I had no idea what was written in Naramata and there aren't words for how disgusted and angry I am.
I am ashamed that whatever sh*thead wrote that is likely part of the same ethnic group as I.
Alex, I believe that you don't have to "feel" privileged or entitled for it to be so. I think that the world does indeed often judge based solely on skin color and in the USA, a white skin buys you things that a black or brown one doesn't - whether that white person wants it or not.
Yes, I know many white people have non-white relatives, friends, or children. I don't think that matters at all when a white person heads into a store solo, the security guard sees that person as white. He may make further judgements based on tattoos or piercings or attire, but the skin is a primary factor.
I'm thrilled you are offended by racist remarks or actions... and I have no doubt you do a great job of letting that offense be known. That's a start. Tim Wise offers other options for rejecting white privilege and calling the "system" on its prejudice and bias. Read White Like Me for some other ideas and a great description of the depth to which white privilege exists and ENCOURAGES white people to deny its existence... Tim Wise would argue that you live where you do and you earn what you do in a LARGE part because you are white. It's a wonderful sign that you are living in a diverse neighborhood, but sadly it is not reflective of the average norm in America today. If you are Canadian, I don't have that data.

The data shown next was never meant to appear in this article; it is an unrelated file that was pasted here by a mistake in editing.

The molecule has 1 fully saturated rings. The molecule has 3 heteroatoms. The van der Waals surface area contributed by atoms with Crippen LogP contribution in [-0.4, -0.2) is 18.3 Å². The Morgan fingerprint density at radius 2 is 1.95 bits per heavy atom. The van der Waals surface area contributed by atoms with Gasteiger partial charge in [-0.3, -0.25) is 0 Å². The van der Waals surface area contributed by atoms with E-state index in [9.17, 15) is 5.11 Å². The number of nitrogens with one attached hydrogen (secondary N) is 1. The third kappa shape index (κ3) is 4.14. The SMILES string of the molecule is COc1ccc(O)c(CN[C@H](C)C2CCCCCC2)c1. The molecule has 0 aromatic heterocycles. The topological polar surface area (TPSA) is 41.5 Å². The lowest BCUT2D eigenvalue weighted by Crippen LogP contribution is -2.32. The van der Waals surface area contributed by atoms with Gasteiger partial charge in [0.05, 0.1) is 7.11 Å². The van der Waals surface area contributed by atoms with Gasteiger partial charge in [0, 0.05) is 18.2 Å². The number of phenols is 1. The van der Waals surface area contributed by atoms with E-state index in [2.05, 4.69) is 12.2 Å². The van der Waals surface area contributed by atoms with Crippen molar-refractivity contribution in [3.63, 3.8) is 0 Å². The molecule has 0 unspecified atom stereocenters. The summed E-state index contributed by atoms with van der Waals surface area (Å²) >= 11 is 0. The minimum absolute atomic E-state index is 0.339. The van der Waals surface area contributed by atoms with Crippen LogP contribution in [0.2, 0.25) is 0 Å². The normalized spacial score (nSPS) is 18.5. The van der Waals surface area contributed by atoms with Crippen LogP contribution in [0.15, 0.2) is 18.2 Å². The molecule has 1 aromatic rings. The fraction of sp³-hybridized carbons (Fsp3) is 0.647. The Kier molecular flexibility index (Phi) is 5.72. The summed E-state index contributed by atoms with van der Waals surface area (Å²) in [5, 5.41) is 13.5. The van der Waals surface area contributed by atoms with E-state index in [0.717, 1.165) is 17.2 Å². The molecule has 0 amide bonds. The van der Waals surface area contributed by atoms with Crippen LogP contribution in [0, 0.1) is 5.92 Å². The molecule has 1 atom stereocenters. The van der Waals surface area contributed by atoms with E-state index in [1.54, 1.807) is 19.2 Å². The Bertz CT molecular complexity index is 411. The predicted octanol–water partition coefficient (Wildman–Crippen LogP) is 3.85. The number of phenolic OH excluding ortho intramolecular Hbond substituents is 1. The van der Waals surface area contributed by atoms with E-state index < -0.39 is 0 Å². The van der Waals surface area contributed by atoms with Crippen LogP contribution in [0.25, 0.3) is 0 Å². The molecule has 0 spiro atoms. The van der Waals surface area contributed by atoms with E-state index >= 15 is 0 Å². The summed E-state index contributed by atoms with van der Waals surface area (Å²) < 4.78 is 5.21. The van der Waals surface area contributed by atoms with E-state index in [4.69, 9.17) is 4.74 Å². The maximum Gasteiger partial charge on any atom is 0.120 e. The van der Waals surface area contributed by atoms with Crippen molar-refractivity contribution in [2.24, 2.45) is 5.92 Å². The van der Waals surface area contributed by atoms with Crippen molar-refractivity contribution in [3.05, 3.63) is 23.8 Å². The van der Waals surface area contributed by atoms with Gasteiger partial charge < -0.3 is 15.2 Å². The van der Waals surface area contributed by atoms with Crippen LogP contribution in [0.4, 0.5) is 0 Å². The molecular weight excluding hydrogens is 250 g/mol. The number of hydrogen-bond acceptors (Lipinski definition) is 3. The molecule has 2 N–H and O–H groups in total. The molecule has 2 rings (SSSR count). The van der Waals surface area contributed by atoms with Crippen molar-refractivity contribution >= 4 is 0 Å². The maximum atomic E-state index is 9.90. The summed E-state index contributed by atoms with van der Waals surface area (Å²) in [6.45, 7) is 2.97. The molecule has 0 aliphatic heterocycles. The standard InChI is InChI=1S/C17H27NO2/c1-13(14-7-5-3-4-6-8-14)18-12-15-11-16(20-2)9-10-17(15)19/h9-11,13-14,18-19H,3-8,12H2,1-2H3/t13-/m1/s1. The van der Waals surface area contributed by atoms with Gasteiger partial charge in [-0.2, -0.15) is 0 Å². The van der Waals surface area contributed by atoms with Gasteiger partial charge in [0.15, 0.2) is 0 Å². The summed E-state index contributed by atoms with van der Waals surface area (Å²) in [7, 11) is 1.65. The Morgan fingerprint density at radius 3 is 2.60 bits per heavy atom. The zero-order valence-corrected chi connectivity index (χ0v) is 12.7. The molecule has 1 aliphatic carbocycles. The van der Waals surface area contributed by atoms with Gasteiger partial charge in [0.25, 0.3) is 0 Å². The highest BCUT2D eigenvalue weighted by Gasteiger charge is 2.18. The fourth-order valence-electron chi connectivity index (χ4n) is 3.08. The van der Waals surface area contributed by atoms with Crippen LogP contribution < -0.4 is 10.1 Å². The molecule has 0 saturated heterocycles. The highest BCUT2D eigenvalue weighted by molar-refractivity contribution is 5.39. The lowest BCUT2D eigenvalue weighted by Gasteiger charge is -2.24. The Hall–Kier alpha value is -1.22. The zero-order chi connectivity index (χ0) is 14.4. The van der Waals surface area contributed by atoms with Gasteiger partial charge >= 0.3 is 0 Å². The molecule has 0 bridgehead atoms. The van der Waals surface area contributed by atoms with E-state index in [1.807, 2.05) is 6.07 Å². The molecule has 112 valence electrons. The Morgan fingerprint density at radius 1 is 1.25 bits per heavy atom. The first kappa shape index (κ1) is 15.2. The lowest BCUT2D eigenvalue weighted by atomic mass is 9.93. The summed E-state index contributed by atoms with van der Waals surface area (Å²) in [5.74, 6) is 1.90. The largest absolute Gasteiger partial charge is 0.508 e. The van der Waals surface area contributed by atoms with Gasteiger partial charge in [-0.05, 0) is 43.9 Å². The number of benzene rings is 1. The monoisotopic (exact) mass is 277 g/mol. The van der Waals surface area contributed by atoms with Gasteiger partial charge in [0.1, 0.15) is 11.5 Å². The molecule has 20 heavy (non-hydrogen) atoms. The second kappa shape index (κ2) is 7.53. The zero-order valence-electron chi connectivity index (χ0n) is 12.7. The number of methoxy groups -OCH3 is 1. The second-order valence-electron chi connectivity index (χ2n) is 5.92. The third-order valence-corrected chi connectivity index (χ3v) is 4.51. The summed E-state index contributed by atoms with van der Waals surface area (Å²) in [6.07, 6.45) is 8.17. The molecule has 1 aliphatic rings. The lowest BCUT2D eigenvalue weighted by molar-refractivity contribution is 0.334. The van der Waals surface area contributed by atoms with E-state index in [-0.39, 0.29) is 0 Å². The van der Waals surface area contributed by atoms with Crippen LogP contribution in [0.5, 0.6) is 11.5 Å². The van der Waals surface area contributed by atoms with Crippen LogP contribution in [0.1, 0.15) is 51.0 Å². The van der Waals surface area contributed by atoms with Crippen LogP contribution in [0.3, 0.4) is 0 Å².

heyLyss09, yes anyone of any race can choose to discriminate based on race... BUT in the USA, we have systemic racism built into institutions that span the country. I would have hoped your personal experience would have made you MORE empathetic to the plight of minorities in America and not less. Again, look at the stats for employment, salaries, housing, education, criminal justice records, etc. and you will see a disparity between whites and all others that clearly shows systemic racism exists in our country.
Jensboys - thanks for your post and for reminding those of us privileged enough to have a full backpack that we have a duty to ourselves and to our world, to try to ensure ALL people can fill their backpacks with ease.